A week after the end of the strike, international students reflect on its effects
With the reading week strike now passed, Concordia students can look back on its organization and results. International students are uniquely situated in their opinions on the strike.
From immigration requirements, to living far from their families, these students have many boxes to check in order to study at Concordia. Many international students had to take all this into consideration as the reading week strike approached.
The Concordian spoke with a first-year Armenian-Lebanese psychology student who wished to stay anonymous. She recalled first learning about the strike while on Instagram the weekend before it was supposed to happen.
“I was basically thinking, why?” she said. “Even though they had their reasons listed out, I wasn’t really relating, I didn’t understand.”
Having to pay 12 thousand dollars per semester, she wanted to get as much out of her time in university as possible. “I was worried that the teachers would actually cancel their classes; I didn’t want to miss anything,” she said.
The picketing, however, did not worry her. “When it’s a soft picket, they don’t actually get in the way if you go into class, and the class I was going to was like that, so I thought, ‘I can go.’” She decided to keep showing up to class that week. None of her classes were cancelled, although she did notice they were emptier than usual. “The two days I had to attend class, there was really nothing going on,” she said.
Looking back on the strike, she said: “Overall, I get it […] They should find different ways to get [mental health] services, because that’s really important.” On the other hand, she added: “I don’t agree with the way they’re doing it. It all seems a bit immature.”
The Concordian also spoke with Adanna, a Nigerian third-year communications studies major who did not wish for her full name to be disclosed. She expressed mixed feelings about the strike: “Personally, I felt a bit of relief, in the sense that students are speaking out about mental health,” she said. She had hoped that a fall reading week would be implemented this year but was disappointed to see only a reading day on the school calendar.
That being said, Adanna still went to most of her classes during the strike. Both finances and academic performance were on her mind: “Missing out on that class might just impact my grades and my understanding of what the class is about. Every single day, every single class is important.”
However, Adanna was impressed by the effectiveness of the strike. All the classes for her minor, women’s studies, were either cancelled or held online. In one of her in-person classes, only six out of 25 students showed up.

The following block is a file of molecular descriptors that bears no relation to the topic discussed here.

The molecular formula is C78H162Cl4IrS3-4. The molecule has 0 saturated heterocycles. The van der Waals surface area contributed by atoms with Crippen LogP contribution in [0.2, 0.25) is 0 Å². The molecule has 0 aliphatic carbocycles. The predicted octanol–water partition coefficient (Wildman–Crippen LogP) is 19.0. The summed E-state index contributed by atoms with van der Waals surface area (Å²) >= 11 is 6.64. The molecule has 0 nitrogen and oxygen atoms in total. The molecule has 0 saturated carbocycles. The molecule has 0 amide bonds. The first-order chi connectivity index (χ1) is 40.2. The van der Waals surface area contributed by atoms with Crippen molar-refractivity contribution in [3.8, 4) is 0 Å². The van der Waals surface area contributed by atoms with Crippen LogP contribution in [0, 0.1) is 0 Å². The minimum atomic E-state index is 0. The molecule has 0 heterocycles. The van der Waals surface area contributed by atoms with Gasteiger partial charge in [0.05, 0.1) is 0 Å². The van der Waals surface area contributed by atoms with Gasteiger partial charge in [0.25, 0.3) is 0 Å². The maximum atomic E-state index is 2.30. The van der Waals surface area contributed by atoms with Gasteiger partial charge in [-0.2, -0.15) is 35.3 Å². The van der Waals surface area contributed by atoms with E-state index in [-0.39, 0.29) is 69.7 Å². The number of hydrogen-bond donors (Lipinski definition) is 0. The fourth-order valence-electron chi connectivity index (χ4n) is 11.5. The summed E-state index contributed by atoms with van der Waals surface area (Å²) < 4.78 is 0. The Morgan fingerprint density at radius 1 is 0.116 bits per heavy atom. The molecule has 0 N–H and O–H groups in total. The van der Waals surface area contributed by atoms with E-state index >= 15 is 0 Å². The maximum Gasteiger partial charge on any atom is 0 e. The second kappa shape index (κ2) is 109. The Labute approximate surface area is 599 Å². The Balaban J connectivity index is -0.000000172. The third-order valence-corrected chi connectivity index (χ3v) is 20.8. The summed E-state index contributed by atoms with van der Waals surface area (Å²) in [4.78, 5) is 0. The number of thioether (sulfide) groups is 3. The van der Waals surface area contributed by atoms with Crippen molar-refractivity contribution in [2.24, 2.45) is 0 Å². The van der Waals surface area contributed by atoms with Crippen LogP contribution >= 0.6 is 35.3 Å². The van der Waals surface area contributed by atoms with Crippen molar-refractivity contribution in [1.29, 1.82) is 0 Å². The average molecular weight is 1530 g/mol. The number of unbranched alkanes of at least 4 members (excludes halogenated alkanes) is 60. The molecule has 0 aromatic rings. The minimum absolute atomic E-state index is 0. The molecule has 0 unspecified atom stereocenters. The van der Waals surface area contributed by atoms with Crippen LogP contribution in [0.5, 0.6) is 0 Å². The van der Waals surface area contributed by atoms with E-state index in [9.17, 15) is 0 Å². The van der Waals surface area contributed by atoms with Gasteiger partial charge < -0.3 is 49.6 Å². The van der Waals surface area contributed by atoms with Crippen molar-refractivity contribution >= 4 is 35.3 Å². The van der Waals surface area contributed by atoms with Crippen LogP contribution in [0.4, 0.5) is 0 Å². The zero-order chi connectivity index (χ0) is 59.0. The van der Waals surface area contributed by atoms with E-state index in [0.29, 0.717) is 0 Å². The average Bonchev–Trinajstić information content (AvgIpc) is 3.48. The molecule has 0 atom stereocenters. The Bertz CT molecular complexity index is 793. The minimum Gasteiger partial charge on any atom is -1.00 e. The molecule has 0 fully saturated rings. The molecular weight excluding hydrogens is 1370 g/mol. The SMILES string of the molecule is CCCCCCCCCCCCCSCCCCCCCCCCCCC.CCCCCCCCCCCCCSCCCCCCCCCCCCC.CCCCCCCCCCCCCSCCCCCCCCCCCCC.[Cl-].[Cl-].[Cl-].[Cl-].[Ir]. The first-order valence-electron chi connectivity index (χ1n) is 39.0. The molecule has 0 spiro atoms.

Carla Jamet-Lange, the mobilization coordinator for the Women’s and Sexuality Studies Student Association (WSSSA), has been involved in planning for the strike since this summer.
Jamet-Lange, a French-German international student, organized most of the strike for her association and is very happy with the results. “It went well,” said Jamet-Lange. “We did a hard picket, and all the classes were cancelled [for the week].”
Despite her support for the strike, Jamet-Lange understands the apprehension many international students might have for legal and monetary reasons. She knows that many international students want to go to class and get their money’s worth, which was made possible by most student associations using soft picketing.
Jamet-Lange says that the question of legality was also considered in preparation for the strike. “Every international student thinks about legal implications when doing something legally grey,” she said. Jamet-Lange accused the University of wanting to sow fear of legal consequences by advising students to call campus security if protesters physically blocked the access to classes, which she says kept some international students from mobilizing.
“That is just what the University wants,” she said, “[to make] people afraid and not participate in the strike.”
Jamet-Lange made sure to stress the point that “students cannot get into trouble for striking, because striking is a legal right.” She found the University’s response to the strike disappointing.
“They were just pitting students against each other.”